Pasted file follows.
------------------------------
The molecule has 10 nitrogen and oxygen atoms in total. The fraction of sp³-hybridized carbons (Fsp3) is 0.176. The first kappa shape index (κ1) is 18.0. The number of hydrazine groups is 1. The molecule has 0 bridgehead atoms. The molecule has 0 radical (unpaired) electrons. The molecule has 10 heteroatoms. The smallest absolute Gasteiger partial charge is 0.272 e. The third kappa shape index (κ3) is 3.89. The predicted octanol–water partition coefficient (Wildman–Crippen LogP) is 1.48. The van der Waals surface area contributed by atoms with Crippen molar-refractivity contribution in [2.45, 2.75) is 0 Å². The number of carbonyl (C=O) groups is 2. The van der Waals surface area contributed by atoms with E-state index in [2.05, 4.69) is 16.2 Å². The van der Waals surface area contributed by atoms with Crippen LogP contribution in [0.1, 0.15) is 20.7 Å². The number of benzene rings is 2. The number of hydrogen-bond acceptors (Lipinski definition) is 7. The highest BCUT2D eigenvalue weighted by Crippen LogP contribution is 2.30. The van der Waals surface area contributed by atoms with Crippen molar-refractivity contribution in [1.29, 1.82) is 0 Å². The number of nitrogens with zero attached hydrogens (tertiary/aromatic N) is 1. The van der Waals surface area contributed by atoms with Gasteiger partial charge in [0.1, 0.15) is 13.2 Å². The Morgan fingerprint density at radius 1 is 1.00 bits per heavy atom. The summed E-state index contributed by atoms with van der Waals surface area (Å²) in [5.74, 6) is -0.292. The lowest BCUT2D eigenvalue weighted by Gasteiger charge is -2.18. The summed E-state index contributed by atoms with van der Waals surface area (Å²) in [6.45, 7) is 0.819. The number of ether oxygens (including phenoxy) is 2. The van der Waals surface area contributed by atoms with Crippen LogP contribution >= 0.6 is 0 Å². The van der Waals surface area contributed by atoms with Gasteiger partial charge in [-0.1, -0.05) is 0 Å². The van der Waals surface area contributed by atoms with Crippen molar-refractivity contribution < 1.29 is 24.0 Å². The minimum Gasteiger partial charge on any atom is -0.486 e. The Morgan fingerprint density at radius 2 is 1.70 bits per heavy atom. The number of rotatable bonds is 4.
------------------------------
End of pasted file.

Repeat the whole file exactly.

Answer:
The molecule has 10 nitrogen and oxygen atoms in total. The fraction of sp³-hybridized carbons (Fsp3) is 0.176. The first kappa shape index (κ1) is 18.0. The number of hydrazine groups is 1. The molecule has 0 bridgehead atoms. The molecule has 0 radical (unpaired) electrons. The molecule has 10 heteroatoms. The smallest absolute Gasteiger partial charge is 0.272 e. The third kappa shape index (κ3) is 3.89. The predicted octanol–water partition coefficient (Wildman–Crippen LogP) is 1.48. The van der Waals surface area contributed by atoms with Crippen molar-refractivity contribution in [2.45, 2.75) is 0 Å². The number of carbonyl (C=O) groups is 2. The van der Waals surface area contributed by atoms with E-state index in [2.05, 4.69) is 16.2 Å². The van der Waals surface area contributed by atoms with Crippen LogP contribution in [0.1, 0.15) is 20.7 Å². The number of benzene rings is 2. The number of hydrogen-bond acceptors (Lipinski definition) is 7. The highest BCUT2D eigenvalue weighted by Crippen LogP contribution is 2.30. The van der Waals surface area contributed by atoms with Crippen molar-refractivity contribution in [1.29, 1.82) is 0 Å². The number of nitrogens with zero attached hydrogens (tertiary/aromatic N) is 1. The van der Waals surface area contributed by atoms with Gasteiger partial charge in [0.1, 0.15) is 13.2 Å². The Morgan fingerprint density at radius 1 is 1.00 bits per heavy atom. The summed E-state index contributed by atoms with van der Waals surface area (Å²) in [5.74, 6) is -0.292. The lowest BCUT2D eigenvalue weighted by Gasteiger charge is -2.18. The summed E-state index contributed by atoms with van der Waals surface area (Å²) in [6.45, 7) is 0.819. The number of ether oxygens (including phenoxy) is 2. The van der Waals surface area contributed by atoms with Crippen LogP contribution >= 0.6 is 0 Å². The van der Waals surface area contributed by atoms with Gasteiger partial charge in [-0.1, -0.05) is 0 Å². The van der Waals surface area contributed by atoms with Crippen molar-refractivity contribution < 1.29 is 24.0 Å². The minimum Gasteiger partial charge on any atom is -0.486 e. The Morgan fingerprint density at radius 2 is 1.70 bits per heavy atom. The number of rotatable bonds is 4.